networking by computer

Keep networking even when self-isolating

Growing your professional network could be more important to your job search than creating a captivating cover letter or online profile. A vibrant, engaged network can open the door to opportunities and land you in the interview seat of your new job. The ongoing chaos caused by COVID-19 doesn’t change that.

So what do you do now that the traditional means of networking, like meeting for coffee, attending conference or going to career events, aren’t available?  

The good news is you can still work on building and cultivating relationships with people who work in the industry you wish to work in or who work for companies you’d like to be employed by.  The number one way people find out about job openings is through a contact because a great many of them are never posted to job boards. Plus, many companies rely on in-house recommendations for positions.

Think relationship building

When most people think of networking, they immediately think of shaking stranger’s hands and making awkward conversations. Sure, mixers and community events are one way you can network. While some people may enjoy those interactions, they typically aren’t that productive when it comes to finding employment. 

All networking is really is getting to know someone. The easiest place to start is by looking at the people you already know. Who are you in contact with day-to-day? Who do you attend church with? Do you have college roommates or perhaps a sorority sister who works in your industry? Reach out to them and let them know you are looking. If it’s been a while since you’ve had an actual conversation with them, spend some time reconnecting. Find out about their family and what’s happening in their life before you ask for their help.

Self-isolation or forced work-from-home situations give you a great excuse to pick up the phone and call or email old acquaintances and begin growing that relationship again.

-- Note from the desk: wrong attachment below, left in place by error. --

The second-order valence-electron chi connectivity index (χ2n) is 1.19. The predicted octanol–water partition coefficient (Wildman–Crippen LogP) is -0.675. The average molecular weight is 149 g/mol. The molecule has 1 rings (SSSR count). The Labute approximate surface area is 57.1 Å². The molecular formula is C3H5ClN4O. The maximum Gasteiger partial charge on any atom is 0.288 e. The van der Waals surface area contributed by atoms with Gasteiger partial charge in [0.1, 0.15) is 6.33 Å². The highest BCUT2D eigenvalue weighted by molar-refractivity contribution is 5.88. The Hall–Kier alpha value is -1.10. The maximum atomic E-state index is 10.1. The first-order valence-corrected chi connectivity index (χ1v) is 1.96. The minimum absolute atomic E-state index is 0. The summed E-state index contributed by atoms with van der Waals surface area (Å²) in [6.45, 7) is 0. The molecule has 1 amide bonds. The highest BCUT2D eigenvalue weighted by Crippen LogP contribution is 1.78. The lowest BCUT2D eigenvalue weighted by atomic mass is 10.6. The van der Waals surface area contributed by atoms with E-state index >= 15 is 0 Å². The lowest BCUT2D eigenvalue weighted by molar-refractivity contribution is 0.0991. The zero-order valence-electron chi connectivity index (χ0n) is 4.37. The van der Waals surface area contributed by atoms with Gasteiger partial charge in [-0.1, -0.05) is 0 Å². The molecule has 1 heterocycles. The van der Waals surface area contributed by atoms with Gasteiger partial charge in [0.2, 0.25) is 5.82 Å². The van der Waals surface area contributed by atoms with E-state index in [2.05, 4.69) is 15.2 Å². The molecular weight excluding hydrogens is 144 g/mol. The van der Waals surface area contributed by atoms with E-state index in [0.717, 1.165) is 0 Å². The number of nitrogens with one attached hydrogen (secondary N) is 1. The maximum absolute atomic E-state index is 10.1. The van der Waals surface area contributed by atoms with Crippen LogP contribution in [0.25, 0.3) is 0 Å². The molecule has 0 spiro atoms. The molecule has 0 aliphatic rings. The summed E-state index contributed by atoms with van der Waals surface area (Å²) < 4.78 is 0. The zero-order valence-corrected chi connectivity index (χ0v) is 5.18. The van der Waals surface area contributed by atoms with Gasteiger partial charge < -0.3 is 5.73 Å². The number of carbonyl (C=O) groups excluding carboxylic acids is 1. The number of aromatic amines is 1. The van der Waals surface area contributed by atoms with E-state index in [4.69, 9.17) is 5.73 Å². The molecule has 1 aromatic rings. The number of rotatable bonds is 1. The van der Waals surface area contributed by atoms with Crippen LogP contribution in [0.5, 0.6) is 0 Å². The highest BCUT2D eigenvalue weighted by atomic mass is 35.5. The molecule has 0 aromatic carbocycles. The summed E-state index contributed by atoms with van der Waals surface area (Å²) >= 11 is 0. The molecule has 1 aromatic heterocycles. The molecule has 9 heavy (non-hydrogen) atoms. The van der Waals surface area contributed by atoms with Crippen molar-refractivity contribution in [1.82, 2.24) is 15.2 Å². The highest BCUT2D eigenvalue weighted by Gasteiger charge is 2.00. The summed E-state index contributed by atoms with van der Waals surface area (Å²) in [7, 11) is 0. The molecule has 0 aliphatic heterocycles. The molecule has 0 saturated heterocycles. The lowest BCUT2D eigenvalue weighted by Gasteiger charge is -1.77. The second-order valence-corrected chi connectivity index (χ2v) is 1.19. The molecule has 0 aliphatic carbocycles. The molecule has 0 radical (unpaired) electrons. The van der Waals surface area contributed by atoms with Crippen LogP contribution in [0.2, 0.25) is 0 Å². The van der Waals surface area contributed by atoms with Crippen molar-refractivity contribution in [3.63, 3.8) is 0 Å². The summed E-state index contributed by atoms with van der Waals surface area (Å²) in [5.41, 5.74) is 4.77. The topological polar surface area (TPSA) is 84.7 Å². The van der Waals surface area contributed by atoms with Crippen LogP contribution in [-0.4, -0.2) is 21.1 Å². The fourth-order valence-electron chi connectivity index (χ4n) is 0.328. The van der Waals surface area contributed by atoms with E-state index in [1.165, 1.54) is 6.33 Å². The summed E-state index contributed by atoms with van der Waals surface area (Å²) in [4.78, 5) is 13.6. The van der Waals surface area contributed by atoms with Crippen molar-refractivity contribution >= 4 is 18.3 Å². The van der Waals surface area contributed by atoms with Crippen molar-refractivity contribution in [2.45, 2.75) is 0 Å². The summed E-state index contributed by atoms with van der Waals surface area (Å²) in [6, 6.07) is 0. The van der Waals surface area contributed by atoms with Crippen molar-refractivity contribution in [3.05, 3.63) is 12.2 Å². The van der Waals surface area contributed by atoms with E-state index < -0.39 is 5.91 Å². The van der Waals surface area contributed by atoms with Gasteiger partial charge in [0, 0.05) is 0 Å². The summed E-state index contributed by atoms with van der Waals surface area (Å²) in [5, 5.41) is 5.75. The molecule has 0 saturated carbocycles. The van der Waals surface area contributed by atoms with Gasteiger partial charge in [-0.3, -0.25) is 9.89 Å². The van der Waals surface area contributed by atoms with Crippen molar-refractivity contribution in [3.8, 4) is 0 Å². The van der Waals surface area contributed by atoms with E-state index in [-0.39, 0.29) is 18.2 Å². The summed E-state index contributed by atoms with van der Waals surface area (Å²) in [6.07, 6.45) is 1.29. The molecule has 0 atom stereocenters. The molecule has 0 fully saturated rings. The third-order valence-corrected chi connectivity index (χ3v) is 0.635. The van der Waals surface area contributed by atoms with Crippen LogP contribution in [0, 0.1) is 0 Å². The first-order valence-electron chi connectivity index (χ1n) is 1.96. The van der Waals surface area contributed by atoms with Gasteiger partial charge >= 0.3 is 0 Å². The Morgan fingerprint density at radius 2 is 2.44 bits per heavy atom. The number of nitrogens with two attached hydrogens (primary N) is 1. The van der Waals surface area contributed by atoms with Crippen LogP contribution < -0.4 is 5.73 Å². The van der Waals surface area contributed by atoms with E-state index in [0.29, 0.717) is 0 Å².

Use technology to your advantage

Be a little creative. With applications like Zoom, Facetime, Skype and more, you have endless ways to create fun interactions with people. You can be a networking superstar if you send out invites for a virtual coffee date or cocktail hour. Invite some of those folks you’d like to reconnect with to hang out virtually and have a little fun. It’s a great way to take everyone’s mind off the COVID-19 chaos and will make you very memorable. Plus, it highlights your ease of using technology and showcases your creativity. Both skills the marketplace loves to see.  

A lot of people are hosting virtual conferences and masterminds for FREE to help give people stuck at home something to do. Browse through social media or do a quick search and see what pops up for you. This can be a great way to “meet” new folks and connect with likeminded individuals. 

For example, my publisher and coach Kary Oberbrunner is hosting an “Overcoming Quarantine Together” conference starting March 25. I happen to know there’s a great lineup of speakers ready to go and more adding daily. If you’re interested, check it out here https://tinyurl.com/chelliesguest.

Grow Your Online Presence

Use this time to build your digital network and showcase your industry knowledge. Use this time to post articles and social content that draws people to you. We know LinkedIn is the largest online job community and potential employers and recruiters use it to screen potential candidates. Use it to your advantage.

Now’s a great time to post information about how your industry is dealing with changes brought on by COVID-19. You can also use it to share information that makes you a resource people look to. Think about how many people are telecommuting for the first time.  If you have advice on how to make the situation more productive share them. Do you have tips for working at home with small children? Write about it. Use what’s happening today so people get used to seeing you as an industry expert.

Don’t forget to follow-up

Once you begin fostering relationships, it’s important you don’t take them for granted or take advantage of those who have gifted you with their time and knowledge. Remember, don’t start your conversations off with an ask. Be a giver first – that can be as simple as liking and commenting on posts or tagging them in posts you think hold information they’d appreciate. The key idea is you are thinking about them.

When you do reach out about possible employment opportunities, be direct in the ask. Don’t beat around the bush. And most importantly, don’t quit nurturing the relationship if they don’t have something immediately available. That really will not make them want to help you in the future if something becomes available.



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